Under mounting budget deficits, a number of counties have placed a moratorium on new Williamson Act contracts because of uncertainty surrounding the future of subvention payments.

The Williamson Act controversies have grown, including in San Mateo County where Arata Pumpkin Farm falls into the category, receiving tax breaks. Critics have said that the farm is operating more like a carnival than a farm, and should not receive the tax break.

On Sept. 25, the San Mateo County Board of Supervisors approved amendments to the Arata Pumpkin Farm’s Williamson Act contract, and operator Chris Gounalakis agreed to remove certain attractions to maintain a farm-like atmosphere during the 90 days each year that they host the event.

Mary Mutz, Calaveras County’s agriculture commissioner, told reporters that the Williamson Act is one part of her job she would not miss after retiring. Mutz officially retires Dec. 1, but spent her last day in the office last Friday.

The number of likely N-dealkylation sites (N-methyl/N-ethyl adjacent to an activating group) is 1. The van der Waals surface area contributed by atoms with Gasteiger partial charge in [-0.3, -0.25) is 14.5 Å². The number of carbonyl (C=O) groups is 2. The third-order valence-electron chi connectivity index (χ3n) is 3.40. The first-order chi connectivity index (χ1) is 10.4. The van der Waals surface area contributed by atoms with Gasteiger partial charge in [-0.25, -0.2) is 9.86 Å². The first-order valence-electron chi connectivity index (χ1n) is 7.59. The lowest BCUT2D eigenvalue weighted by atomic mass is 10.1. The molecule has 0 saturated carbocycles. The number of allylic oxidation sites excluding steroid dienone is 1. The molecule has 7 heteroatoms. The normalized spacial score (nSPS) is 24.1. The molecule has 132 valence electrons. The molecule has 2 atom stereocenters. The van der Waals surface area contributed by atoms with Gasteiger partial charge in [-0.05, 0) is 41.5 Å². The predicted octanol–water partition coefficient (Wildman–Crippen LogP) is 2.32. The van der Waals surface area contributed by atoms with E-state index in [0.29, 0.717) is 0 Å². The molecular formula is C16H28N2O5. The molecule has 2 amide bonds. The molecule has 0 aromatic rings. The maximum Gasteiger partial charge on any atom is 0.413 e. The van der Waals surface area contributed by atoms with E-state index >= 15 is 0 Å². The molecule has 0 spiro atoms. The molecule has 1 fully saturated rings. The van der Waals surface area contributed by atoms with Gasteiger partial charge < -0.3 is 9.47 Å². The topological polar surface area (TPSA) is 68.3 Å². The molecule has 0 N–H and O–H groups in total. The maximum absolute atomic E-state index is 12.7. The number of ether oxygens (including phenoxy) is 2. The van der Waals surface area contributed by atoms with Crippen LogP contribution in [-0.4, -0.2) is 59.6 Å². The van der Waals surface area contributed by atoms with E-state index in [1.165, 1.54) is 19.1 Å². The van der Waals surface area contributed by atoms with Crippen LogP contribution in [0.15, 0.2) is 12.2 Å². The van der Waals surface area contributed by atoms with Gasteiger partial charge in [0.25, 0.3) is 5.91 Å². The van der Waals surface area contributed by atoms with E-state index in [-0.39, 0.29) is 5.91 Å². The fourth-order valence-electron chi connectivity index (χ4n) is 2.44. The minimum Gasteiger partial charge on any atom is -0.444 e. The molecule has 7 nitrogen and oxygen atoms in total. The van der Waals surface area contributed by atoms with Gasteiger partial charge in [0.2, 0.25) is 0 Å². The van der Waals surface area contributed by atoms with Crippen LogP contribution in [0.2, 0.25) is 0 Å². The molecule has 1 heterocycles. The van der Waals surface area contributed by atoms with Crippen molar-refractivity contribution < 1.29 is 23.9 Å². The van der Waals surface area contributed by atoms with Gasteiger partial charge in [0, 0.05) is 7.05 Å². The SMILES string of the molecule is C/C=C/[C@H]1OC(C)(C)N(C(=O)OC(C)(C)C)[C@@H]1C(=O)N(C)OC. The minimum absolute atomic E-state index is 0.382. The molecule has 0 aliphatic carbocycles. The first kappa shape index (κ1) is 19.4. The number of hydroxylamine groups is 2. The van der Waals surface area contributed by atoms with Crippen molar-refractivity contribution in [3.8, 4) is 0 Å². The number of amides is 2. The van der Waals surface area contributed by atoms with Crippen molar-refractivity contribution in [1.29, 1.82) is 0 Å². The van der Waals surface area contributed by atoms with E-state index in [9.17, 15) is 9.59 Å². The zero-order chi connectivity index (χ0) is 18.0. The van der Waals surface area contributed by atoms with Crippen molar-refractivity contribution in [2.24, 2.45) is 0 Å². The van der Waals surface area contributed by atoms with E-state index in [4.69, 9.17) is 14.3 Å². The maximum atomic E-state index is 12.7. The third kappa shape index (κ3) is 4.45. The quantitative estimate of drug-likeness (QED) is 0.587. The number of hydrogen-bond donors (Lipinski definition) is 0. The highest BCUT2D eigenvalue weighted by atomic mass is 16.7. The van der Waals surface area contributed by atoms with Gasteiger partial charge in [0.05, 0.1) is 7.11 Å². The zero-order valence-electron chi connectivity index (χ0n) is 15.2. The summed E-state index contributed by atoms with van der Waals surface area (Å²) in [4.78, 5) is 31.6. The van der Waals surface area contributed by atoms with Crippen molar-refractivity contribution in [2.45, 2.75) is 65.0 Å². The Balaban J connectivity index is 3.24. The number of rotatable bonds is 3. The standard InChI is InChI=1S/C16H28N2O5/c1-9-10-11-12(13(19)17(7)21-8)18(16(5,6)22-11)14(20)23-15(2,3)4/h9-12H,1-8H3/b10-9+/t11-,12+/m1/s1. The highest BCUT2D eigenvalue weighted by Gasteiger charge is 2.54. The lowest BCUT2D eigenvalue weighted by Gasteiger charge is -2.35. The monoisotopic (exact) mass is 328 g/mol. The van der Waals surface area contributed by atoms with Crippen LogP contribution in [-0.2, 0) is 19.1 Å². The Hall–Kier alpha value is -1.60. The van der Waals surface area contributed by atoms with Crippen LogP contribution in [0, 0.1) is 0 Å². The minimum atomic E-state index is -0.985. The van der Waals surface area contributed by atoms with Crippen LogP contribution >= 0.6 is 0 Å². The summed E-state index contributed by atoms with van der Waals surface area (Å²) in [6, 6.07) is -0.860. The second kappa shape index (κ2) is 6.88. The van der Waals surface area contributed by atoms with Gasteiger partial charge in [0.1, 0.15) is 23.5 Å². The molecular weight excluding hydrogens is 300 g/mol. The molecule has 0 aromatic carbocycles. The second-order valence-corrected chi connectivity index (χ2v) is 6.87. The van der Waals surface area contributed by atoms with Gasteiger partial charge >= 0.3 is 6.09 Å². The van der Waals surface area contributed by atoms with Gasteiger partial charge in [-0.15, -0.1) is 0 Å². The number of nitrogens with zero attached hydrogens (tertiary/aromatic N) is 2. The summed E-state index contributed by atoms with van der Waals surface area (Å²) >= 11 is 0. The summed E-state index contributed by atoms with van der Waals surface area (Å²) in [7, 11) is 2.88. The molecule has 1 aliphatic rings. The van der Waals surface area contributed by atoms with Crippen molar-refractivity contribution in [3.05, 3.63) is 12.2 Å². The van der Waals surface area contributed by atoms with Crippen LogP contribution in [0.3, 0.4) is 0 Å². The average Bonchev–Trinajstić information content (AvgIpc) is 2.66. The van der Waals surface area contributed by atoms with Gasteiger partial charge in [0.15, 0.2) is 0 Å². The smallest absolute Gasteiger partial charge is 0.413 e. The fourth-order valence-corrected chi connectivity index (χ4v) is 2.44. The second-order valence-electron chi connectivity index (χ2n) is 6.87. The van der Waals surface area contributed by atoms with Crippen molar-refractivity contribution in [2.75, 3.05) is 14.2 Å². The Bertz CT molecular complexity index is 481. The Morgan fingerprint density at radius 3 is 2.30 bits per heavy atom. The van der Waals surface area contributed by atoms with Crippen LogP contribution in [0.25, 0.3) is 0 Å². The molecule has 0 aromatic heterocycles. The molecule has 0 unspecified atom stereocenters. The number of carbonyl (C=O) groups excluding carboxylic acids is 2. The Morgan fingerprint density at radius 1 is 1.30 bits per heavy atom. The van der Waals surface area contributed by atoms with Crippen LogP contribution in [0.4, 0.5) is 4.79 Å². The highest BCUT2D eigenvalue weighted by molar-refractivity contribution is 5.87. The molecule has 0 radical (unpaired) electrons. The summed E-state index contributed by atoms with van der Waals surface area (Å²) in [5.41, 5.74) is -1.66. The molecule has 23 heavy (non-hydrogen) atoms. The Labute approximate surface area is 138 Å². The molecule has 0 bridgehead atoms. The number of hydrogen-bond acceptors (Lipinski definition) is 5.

Part of Mutz’s job includes making sure each landowner follows the act, which includes making sure the preserved land remains intact.

“There’s dozens and hundreds of these tiny lots,” Mutz told Calaveras Enterprise. “(A land owner) cannot develop that land. He can’t just build homes for his children. He can’t sell it off all under one contract and let people build it up. When you want to do something on your (Williamson Act) property, you have to go to the Board of Supervisors.”

The Williamson Act was the big discussion at the Yolo County Taxpayers Association’s October meeting.

According to reports, twothirds of all Yolo County property, about 400,000 acres, is under contract through the Williamson Act.

The board voted unanimously to continue its use for another year under the extension known as AB 1265.

AB 1265 renewed the act after Schwarzenegger’s cuts and allows counties to voluntarily execute contracts with revisions that reduce 10-year contracts to nine years and 20-year contracts to 18 years, according to the San Joaquin Farm Bureau. These 10 percent shorter contracts allow landowners to keep 90 percent of their tax savings and counties receive tax money they otherwise would not receive, and ag land is preserved.

“Those of us in agriculture support it,” said Yolo County board member Frank Sieferman. — Traci Eatherton, WLJ Editor